From the Journals

Adverse cytogenetics trump molecular risk in NPM1-mutated AML



A pooled analysis suggests adverse cytogenetics are a key factor negatively impacting outcomes in patients with NPM1mut/FLT3-ITDneg/low acute myeloid leukemia (AML).

Human cells with acute myelocytic leukemia (AML) in the pericardial fluid, shown with an esterase stain at 400x. National Institutes of Health/Wikimedia Commons/Public Domain

In patients with adverse chromosomal abnormalities, NPM1 mutational status was found not to confer a favorable outcome. The findings suggest cytogenetic risk outweighs molecular risk in patients with NPM1 mutations and the FLT3-ITDneg/low genotype.

“Patients carrying adverse-risk cytogenetics shared a virtually identical unfavorable outcome, regardless of whether the otherwise beneficial NPM1mut/FLT3-ITDneg/low status was present. The type of the adverse chromosomal abnormality did not seem to influence this effect, although low numbers might obscure detection of heterogeneity among individual aberrations,” Linus Angenendt, MD, of University Hospital Munster (Germany) and colleagues, wrote in the Journal of Clinical Oncology.

The researchers retrospectively analyzed 2,426 patients with NPM1mut/FLT3-ITDneg/low AML. Of these, 17.6% had an abnormal karyotype, and 3.4% had adverse-risk chromosomal aberrations.

Prior to analysis, individual patient data were pooled from nine international AML study group registries or treatment centers.

After analysis, the researchers found that adverse cytogenetics were associated with inferior complete remission rates (66.3%), compared with in patients with normal karyotype or intermediate-risk cytogenetic abnormalities (87.7% and 86.0%, respectively; P less than .001). The complete remission rates for the NPM1mut/FLT3-ITDneg/low AML adverse cytogenetics group was similar to patients with NPM1wt/FLT3-ITDneg/low and adverse cytogenetic abnormalities (66.3% vs. 57.5%).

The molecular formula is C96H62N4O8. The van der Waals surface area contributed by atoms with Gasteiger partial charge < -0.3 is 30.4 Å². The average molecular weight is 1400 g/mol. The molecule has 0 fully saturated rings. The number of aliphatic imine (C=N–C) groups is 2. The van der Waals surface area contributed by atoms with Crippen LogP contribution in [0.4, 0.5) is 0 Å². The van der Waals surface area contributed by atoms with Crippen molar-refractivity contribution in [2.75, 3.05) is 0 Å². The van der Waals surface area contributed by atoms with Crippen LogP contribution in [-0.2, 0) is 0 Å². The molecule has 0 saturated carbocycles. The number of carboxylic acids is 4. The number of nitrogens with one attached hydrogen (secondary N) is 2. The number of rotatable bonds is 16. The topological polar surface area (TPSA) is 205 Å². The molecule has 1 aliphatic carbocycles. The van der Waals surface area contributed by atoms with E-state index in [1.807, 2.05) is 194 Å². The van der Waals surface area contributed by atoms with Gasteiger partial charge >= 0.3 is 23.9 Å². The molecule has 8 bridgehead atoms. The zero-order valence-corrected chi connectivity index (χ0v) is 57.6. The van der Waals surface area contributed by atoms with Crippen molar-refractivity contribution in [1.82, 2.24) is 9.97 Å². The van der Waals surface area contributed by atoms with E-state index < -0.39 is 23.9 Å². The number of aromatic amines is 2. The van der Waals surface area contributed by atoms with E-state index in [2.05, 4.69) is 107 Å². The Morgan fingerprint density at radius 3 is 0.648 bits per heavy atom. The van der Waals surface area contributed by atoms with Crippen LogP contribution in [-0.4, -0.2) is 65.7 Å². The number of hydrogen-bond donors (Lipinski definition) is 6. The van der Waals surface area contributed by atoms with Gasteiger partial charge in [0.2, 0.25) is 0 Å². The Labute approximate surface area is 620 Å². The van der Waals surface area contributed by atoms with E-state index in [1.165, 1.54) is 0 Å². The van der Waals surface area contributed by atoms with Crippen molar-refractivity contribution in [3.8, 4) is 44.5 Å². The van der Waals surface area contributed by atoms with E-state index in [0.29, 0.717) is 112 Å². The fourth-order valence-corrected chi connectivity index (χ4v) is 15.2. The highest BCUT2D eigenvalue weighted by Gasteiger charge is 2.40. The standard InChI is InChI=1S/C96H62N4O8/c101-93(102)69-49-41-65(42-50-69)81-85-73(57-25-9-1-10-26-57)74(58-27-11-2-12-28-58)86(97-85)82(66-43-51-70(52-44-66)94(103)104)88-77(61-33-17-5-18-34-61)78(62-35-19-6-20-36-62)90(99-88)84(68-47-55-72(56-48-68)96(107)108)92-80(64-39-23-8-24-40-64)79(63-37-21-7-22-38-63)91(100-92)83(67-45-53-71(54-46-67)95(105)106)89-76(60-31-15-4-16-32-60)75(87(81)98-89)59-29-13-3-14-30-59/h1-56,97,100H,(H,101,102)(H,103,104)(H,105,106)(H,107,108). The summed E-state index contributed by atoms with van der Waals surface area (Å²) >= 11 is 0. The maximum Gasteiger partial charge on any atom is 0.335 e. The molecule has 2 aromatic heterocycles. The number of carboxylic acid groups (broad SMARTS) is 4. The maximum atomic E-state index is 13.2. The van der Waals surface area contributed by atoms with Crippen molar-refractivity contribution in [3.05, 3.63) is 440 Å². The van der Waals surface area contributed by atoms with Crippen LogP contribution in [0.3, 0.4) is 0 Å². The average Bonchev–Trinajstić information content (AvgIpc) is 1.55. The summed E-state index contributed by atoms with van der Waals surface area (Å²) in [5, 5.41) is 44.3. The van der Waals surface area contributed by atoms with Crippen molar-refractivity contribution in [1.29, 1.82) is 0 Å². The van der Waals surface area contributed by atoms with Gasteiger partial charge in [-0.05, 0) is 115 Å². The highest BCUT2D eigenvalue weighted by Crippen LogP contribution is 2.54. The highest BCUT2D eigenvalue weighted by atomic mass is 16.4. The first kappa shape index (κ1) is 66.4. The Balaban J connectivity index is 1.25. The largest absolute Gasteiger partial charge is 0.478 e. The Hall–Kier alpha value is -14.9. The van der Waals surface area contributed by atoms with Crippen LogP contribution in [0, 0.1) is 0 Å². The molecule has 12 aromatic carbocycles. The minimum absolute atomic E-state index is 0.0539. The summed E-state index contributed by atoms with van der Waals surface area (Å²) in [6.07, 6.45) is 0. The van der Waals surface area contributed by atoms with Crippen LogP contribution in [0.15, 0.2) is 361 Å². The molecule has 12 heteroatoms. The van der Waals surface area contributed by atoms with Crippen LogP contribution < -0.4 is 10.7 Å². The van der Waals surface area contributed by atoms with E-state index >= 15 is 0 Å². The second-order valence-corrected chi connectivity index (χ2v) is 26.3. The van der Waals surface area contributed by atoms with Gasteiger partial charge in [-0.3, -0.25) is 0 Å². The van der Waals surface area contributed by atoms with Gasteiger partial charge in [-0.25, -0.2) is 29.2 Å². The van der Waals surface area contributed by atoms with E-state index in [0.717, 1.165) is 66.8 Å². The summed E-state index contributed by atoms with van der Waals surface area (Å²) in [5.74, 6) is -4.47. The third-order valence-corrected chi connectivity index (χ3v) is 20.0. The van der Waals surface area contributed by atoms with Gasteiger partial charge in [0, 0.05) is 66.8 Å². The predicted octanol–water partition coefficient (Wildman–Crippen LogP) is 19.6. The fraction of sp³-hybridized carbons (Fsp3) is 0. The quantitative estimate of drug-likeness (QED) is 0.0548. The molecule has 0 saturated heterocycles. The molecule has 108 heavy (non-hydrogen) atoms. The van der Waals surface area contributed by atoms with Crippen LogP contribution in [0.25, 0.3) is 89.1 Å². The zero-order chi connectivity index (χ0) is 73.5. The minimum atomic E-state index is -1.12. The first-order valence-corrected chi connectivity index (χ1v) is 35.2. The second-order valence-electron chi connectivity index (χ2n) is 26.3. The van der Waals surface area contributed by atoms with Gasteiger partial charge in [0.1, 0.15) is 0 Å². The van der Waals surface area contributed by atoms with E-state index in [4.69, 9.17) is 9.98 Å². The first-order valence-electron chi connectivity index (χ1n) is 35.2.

Five-year event-free survival rates and overall survival rates were also lower in patients with NPM1mut/FLT3-ITDneg/low AML and adverse cytogenetics, compared with patients with normal karyotype or intermediate-risk cytogenetic abnormalities (P less than .001).

“Even though the combination of an NPM1 mutation with these abnormalities is rare, the prognostic effect of adverse cytogenetics in NPM1mut AML has important implications for postremission treatment decisions, in particular, the current recommendation that patients who are NPM1mut/FLT3-ITDneg/low not receive allogeneic hematopoietic stem cell transplantation (HSCT), given their presumed low risk of relapse might be altered if the adverse karyotype increased the risk,” they wrote.

The type of chromosomal aberration did not appear to impact this effect, but the small sample size may have hindered the ability to detect a difference between different abnormalities, the researchers noted.

One key limitation of the study was the retrospective design. As a result, in patients with an abnormal karyotype, some genetic analyses could have been underutilized.

“These results demand additional validation within prospective trials,” the researchers concluded.

The study was funded by the University of Munster Medical School, the German Research Foundation, the French government, the Ministry of Health of the Czech Republic, and others. The authors reported financial affiliations with numerous pharmaceutical companies.

SOURCE: Angenendt L et al. J Clin Oncol. 2019 Oct 10;37(29):2632-42.

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